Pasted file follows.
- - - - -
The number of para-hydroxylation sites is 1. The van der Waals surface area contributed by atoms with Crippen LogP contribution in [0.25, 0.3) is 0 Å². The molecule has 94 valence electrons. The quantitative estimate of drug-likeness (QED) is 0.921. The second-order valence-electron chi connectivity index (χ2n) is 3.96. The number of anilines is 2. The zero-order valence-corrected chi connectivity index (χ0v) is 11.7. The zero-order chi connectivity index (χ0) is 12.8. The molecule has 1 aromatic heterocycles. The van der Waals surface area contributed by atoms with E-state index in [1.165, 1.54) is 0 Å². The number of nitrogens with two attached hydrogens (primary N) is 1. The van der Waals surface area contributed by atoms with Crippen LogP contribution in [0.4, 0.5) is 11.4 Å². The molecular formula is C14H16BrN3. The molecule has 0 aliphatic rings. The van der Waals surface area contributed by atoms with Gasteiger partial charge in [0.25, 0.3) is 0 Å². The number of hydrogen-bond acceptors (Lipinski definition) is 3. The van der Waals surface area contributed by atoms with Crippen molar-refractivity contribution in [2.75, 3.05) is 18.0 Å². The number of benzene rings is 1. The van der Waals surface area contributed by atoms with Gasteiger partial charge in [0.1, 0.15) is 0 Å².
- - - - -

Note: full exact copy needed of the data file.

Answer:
The number of para-hydroxylation sites is 1. The van der Waals surface area contributed by atoms with Crippen LogP contribution in [0.25, 0.3) is 0 Å². The molecule has 94 valence electrons. The quantitative estimate of drug-likeness (QED) is 0.921. The second-order valence-electron chi connectivity index (χ2n) is 3.96. The number of anilines is 2. The zero-order valence-corrected chi connectivity index (χ0v) is 11.7. The zero-order chi connectivity index (χ0) is 12.8. The molecule has 1 aromatic heterocycles. The van der Waals surface area contributed by atoms with E-state index in [1.165, 1.54) is 0 Å². The number of nitrogens with two attached hydrogens (primary N) is 1. The van der Waals surface area contributed by atoms with Crippen LogP contribution in [0.4, 0.5) is 11.4 Å². The molecular formula is C14H16BrN3. The molecule has 0 aliphatic rings. The van der Waals surface area contributed by atoms with Gasteiger partial charge in [0.25, 0.3) is 0 Å². The number of hydrogen-bond acceptors (Lipinski definition) is 3. The van der Waals surface area contributed by atoms with Crippen molar-refractivity contribution in [2.75, 3.05) is 18.0 Å². The number of benzene rings is 1. The van der Waals surface area contributed by atoms with Gasteiger partial charge in [0.1, 0.15) is 0 Å².